MODESTLY BETTER SALES VOLUME M/M BUT STILL NEGATIVE Y/Y

Takeaway: May Existing Home Sales rise in-line with Pending numbers released a month ago. Meanwhile, inventory continues to grow.

Our Hedgeye Housing Compendium table (below) aspires to present the state of the housing market in a visually-friendly format that takes about 30 seconds to consume. 

MODESTLY BETTER SALES VOLUME M/M BUT STILL NEGATIVE Y/Y   - Compendium 062314

Today's Focus: Existing Home Sales

The National Association of Realtors (NAR) released its monthly Existing Home Sales report for May earlier this morning. The sales data is of little value because it's telling you what you what the market already knew. This is because it mirrors the Pending Home Sales index, which comes out a month earlier. To that end, Pending Home Sales rose from 94 to 98 from February to April (+4.3%) which is now being reflected in the May Existing Home Sales Data (+4.9%).

The Pending Home Sales index reflects contract signings while the Existing Home Sales report reflects contract closings. There's typically a 1-2 month lag between signings and closings. That being said, there is one extremely valuable piece of data in the Existing Home Sales report that most market participants tend not to focus on, and that's the inventory number. It's the only measure of total housing stock for sale published by any source and it's not a stale number. It's reflecting the number of properties (existing) for sale at the end of the period.

Quick Take:

* Overall:  Modestly better sequentially.  Sales improved but the gain was somewhat hollow as YoY growth remains negative.  Inventory was mixed with units up & months supply down – modestly positive for price, on balance, following last months inventory surge.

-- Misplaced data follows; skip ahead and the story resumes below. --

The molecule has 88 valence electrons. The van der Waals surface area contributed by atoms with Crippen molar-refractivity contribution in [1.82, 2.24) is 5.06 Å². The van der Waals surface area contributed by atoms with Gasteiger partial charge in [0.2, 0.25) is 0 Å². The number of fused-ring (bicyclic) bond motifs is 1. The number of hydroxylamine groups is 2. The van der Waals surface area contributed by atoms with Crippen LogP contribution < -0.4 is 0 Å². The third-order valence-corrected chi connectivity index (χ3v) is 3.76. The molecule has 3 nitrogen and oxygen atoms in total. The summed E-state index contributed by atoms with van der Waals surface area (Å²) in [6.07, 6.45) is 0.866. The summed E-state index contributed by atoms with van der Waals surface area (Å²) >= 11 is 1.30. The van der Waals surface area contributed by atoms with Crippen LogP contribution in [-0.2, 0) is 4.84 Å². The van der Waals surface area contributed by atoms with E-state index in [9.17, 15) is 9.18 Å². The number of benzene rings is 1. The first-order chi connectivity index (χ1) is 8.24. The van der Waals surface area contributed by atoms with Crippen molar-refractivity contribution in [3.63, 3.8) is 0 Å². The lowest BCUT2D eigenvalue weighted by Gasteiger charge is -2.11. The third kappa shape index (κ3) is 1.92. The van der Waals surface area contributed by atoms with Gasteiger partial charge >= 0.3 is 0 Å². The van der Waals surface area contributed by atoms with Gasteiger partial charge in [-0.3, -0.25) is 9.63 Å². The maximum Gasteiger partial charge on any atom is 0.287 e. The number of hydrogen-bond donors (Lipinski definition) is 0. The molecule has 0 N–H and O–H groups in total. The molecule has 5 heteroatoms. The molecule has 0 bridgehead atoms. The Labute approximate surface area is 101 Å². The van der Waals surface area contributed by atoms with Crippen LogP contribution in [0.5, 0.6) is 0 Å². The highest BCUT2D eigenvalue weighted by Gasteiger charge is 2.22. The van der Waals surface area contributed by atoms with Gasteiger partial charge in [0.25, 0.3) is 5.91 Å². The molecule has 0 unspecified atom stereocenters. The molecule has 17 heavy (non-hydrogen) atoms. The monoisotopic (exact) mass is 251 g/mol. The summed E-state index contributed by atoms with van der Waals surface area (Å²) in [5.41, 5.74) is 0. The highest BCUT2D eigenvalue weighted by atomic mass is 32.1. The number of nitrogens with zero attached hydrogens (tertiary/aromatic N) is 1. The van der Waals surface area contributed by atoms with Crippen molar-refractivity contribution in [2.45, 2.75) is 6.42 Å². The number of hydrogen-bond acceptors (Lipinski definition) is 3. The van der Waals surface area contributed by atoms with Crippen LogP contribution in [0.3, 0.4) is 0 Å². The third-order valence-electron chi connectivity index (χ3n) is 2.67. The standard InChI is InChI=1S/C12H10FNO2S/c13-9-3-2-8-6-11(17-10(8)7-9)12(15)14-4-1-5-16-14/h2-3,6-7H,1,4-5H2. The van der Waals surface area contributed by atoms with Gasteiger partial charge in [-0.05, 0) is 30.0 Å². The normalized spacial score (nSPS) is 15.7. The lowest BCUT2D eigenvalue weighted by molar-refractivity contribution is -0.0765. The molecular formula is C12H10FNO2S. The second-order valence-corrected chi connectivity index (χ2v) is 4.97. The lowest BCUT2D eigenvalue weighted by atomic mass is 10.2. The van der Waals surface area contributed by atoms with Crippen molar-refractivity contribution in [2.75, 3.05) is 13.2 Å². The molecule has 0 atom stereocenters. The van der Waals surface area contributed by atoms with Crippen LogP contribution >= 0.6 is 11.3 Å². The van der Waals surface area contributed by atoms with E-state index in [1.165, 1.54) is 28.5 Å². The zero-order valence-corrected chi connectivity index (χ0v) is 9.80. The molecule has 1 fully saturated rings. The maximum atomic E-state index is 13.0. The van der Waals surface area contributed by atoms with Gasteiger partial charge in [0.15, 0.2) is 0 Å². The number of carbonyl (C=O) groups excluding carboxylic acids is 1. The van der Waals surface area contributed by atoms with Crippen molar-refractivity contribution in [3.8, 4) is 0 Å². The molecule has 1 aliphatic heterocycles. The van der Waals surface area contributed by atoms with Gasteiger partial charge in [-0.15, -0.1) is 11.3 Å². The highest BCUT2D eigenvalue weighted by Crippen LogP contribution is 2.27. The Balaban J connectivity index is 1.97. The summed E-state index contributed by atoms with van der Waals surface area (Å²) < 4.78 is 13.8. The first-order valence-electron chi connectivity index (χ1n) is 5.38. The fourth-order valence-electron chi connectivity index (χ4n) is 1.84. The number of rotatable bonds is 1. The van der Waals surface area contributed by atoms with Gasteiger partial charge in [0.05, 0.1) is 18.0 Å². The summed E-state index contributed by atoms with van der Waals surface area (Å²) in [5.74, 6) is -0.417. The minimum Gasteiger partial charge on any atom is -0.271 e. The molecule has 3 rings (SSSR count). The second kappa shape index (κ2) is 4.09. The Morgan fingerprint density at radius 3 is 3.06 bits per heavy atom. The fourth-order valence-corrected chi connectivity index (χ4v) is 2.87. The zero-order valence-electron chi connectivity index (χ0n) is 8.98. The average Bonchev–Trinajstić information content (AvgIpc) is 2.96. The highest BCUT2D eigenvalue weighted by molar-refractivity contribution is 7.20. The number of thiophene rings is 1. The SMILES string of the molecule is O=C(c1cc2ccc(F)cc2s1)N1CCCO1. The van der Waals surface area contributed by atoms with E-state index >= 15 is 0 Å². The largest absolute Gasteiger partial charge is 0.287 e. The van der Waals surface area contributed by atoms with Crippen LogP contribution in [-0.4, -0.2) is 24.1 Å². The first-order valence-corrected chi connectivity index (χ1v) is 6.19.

* Sales:  Solid gain sequentially as total sales increase +4.9% MoM (4.89 from 4.66) but….still registering negative YoY growth across all regions in May with total still running -5.0% YoY.  Not overly surprising as April Pending Home Sales were better sequentially.

* Inventory:  Higher on a Units basis (2.28 MM May vs 2.23MM in April) while months supply ticks down to 5.60 from 5.74 alongside the rise in sales.

* Other:  First time homebuyers remained MIA in May, representing just 27% of transaction volume, which was down sequentially from 29% in April and well below "normal" conditions where ~40% of homes are sold to first time buyers. If you view housing as a ladder then inability for 1st time buyers to purchase = lower turnover & lower total transaction activity (although rising supply may help low end volumes)

  • Distressed = 11% of May Sales down from 15% in April and 18% in May 2013.
  • 1st time buyers = 27% of buyers in May – down from 29% in April and 29% in May of last year
  • All-cash sales = 32% of transactions vs. 32% in April 

Context

Taking a step back, our main call here is that we're bearish on the outlook for the rate of change in home prices in 2H14 and 1H15. 

MODESTLY BETTER SALES VOLUME M/M BUT STILL NEGATIVE Y/Y   - EHS Total SAAR 99 Present

MODESTLY BETTER SALES VOLUME M/M BUT STILL NEGATIVE Y/Y   - EHS Regional YoY

MODESTLY BETTER SALES VOLUME M/M BUT STILL NEGATIVE Y/Y   - EHS Inventory Units

MODESTLY BETTER SALES VOLUME M/M BUT STILL NEGATIVE Y/Y   - EHS Months Supply 

About Existing Home Sales:

The National Association of Realtors’ Existing Home Sales index measures the number of closed resales of homes, townhomes, condominiums, and co-ops. Existing home sales do not take into account the sale of newly constructed homes. Existing home sales account for 85-95% of all home sales (new home sales account for the remainder). Therefore, increases in existing home sales tend to signify increasing consumer confidence in the market. Additionally, Existing Home Sales is a lagging series, as it measures the closing of homes that were pending home sales between 1 and 2 months earlier.

Frequency:

The NAR’s Existing Home Sales index is published between the 20th and the 22nd of each month. The index covers data from the prior month.

Joshua Steiner, CFA

Christian B. Drake